(b) employing freely movable scanning means to capture visual images of said field of view, wherein the same recognition object appears in at least two captured images;
(c) employing imaging software to develop a digitized construction, from said at least two of said images, of a virtual three-dimensional model of a portion of said field of view; and
(d) employing said construction of a model of a portion of said field of view as base data to represent the anatomical condition of said patient.
2. The method according to claim 1, wherein at least one of said recognition objects comprises three spheres that have radii of known dimensions and that are affixed to angled posts, whereby the centers of said spheres form a triangle having precisely known dimensions.
3. The method according to claim 1, wherein at least one of said recognition objects comprises a pyramid having known dimensions.
4. The method of claim 3 wherein at least one recognition object comprises a pyramid that has a triangular base in the form of an isosceles triangle.
5. The method according to claim 3, wherein at least one of said pyramids is stepped.
6. A virtual modeling system for use in therapeutic medical, dental and veterinary applications, said system comprising:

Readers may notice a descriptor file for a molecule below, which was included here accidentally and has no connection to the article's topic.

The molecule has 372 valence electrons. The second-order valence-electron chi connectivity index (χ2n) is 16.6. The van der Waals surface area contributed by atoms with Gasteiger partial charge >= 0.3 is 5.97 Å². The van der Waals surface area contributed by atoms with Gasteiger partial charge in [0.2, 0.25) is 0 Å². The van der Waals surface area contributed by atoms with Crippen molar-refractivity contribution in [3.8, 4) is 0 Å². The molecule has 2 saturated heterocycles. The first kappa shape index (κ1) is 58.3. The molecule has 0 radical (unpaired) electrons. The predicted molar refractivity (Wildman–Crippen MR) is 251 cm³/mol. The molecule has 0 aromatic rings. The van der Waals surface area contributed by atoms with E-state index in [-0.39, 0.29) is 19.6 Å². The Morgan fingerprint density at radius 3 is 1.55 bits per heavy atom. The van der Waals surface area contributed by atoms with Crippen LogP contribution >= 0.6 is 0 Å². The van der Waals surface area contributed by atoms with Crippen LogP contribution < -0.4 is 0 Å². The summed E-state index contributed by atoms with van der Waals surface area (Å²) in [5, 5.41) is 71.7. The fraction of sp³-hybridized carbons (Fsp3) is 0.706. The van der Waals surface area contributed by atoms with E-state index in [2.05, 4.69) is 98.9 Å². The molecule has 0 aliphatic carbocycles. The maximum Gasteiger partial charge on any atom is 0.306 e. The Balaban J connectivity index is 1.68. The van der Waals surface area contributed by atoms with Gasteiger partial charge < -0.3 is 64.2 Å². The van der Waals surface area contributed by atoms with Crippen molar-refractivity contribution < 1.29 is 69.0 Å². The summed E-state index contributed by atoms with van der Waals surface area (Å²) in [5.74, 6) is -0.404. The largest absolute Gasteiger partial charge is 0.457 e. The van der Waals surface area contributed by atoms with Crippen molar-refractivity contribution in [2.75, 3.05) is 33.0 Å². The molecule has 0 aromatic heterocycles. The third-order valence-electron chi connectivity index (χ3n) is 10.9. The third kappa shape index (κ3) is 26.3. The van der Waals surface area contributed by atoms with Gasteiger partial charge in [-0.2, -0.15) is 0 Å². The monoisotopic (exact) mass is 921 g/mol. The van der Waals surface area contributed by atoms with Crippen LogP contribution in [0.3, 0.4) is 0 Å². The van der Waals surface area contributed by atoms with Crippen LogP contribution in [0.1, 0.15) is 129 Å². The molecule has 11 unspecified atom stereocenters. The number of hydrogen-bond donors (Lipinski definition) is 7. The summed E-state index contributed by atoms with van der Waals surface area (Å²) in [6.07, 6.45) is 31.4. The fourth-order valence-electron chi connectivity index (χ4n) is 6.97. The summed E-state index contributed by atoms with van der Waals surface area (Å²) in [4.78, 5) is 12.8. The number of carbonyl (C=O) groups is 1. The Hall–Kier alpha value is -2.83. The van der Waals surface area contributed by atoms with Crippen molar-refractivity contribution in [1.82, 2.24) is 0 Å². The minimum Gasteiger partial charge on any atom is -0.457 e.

(a) at least one three-dimensional recognition object that has a defined topography of precisely known dimensions that permits the determination of position and orientation of at least two images with respect to each other, said recognition object being adapted to be secured to an edentulous portion of a dental arch of a patient;
(b) freely movable scanning means adapted to capture visual images of a field of view comprising at least one said recognition object that has been secured to an anatomical feature of a patient;
(c) imaging software adapted to develop a digitized construction, from at least two images of a field of view comprising a said recognition object, of a virtual three-dimensional model of said field of view.